What do you do when you find yourself sinking in a sea of self-doubt? Every thought, every feeling you have seems to be dragging you down. Your confidence is waning, and all you can think is that you can’t do it, you’re not good enough to do it and if you did do it, no-one would like it anyway.
I woke up this morning feeling like this. I’m not sure about this blog post. The subject seems a little dull and insignificant. I feel like my writing will put any readers off. I’m not really sure why I’m pressing on – although there is a little voice saying “Write, first and foremost, for your-self. There will be others out there who feel this way too. When you write for your-self, they will benefit too.” So I thought I’d give trust a go. I still don’t feel all that happy about this, but perhaps my little voice is right …
Why do we doubt ourselves?
It feels horrible. It weighs us down. It prevents us from shining our light. It keeps us small. The short answer to this question is that “I don’t know!” But let’s explore …
To me right now, there appears to be no logical reason to doubt ourselves, other than self-preservation and the habitual behaviour we have come to identify with as safe. But here goes …
- Self-doubt serves to keep us safe. There you have it … we doubt ourselves when we are pushing ourselves beyond our usual boundaries.
- Self-doubt tests our resolve. Yup – if you really want to do something, you will feel the fear and do it anyway. Self-doubt is there to check that we really want what-ever it is that we are going after, because it’s a bit different to our usual forays.
- Self-doubt helps us to grow. Truly – without a sprinkle of doubt here and there, we wouldn’t be so firmly rooted where we are, and the decision to up-root and move forward wouldn’t be so challenging – or rewarding. When you have overcome the little niggles of self-doubt, you feel like you can conquer the World. It is a wonderful feeling to have overcome a limitation – much better than to simply do something that you already do easily.
So there you have it – self-doubt does serve a purpose (who’d have thought it!) and now I want to explore how to stick with the challenge, the resolve and pushing out those boundaries so that the challenge laid out by the seeds of doubt has a happy ending.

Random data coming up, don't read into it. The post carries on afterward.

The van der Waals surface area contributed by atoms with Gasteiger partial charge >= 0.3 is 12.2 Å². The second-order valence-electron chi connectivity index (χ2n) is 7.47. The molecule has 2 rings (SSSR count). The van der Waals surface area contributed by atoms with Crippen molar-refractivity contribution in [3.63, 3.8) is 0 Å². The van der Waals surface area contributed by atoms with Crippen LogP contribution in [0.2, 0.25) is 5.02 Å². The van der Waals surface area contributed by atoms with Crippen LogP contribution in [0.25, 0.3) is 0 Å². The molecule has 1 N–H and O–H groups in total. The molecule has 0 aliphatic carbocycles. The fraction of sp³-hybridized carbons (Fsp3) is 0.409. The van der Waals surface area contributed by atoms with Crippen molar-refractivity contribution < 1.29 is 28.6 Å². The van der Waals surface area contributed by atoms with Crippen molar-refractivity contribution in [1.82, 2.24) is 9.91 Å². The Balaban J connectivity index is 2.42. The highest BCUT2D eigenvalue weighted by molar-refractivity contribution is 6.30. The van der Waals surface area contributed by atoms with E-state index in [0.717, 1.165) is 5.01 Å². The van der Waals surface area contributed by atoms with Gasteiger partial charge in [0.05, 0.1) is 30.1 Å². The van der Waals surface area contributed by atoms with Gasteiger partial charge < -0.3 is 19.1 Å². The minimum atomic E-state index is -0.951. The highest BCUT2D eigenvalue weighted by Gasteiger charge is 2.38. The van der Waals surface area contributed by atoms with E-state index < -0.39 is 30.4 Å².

How can we move past doubt?
When we are surrounded by negativity, it can seem overwhelming and a little bit impossible to move past it. The evidence is everywhere, in all kinds of thoughts and feelings we are having – and perhaps in our surroundings too. The seeds of doubt have grown thick and strong, and they are holding us in a place we neither like or enjoy. True, we feel safe here – but that doesn’t make it good.
My first instinct is to begin hacking down at the evidence. I feel angry, I get mad at those thoughts for being there, I lash out at my feelings and I wish I didn’t feel this way. The feelings, in turn, grow stronger. The thoughts keep on coming. Without knowing it, I have been sowing more seeds of doubt – and sure as anything, they have grown. Ugh!
If we were in a garden full of weeds, and we started hacking them down or pulling them out, sure they might seem to go for a bit. But, the root systems often remain – and those bigger weeds were full of seed heads that re-seeded the ground as we pulled them out. The doubt keeps on returning because we aren’t planting anything new.
Now, in my experience a garden will always grow weeds. I’ve never known a garden that doesn’t. But, when people plant seeds of beautiful flowers, shrubs, trees, fruit, vegetables … they will grow too. And the more those people focus on the plants they want, the more those plants thrive. Their garden is now beautiful. Sure, there are still weeds – but those are easily handled since the people love and enjoy the other plants so much, and want to enjoy their benefits.
And so, as we leave the metaphor behind, it is clear to see that when we are surrounded by doubt, all we need to do is start to plant more purposeful thoughts. Be persistent, and the doubt will begin to feel insignificant.
When I began writing this post, I didn’t want to. I didn’t believe in it. I didn’t believe in myself. A small voice said “You can do it!” Alongside that, I consistently gave myself praise as I began. Every negative thought I had, I smiled at, and then added a “You’re awesome!”, “I Love you!” or even a “What’s the worst that can happen?” The negative thoughts persisted. I felt crappy and nearly deleted it several times. I persisted with the good thoughts too. Result being that I now feel much better about myself – and I’m happy with my post. It has served its purpose for me – and hopefully it can do the same for you too!
First published on Katharper, January 26, 2015
Kathryn was a socially anxious pre-teen who had suffered from selective mutism as a younger child, and elements of the condition stayed with me. As an older teen Kathryn developed eating disorders, depression, and then alcohol dependency. Into my 20’s, she began to suffer from frequent night terrors.
She sought help with medication, meditation, and various forms of therapy, both self-directed and facilitated. Over the 10-15 years that followed Kathryn have moved mountains in her efforts to make peace with her anxious ways, but as a highly sensitive person it doesn’t take much to push Kathryn back over the edge.
Kathryn believes, managing anxiety is a bit like healthy eating. It is not something you can do just once, but instead is something to be incorporated into your lifestyle.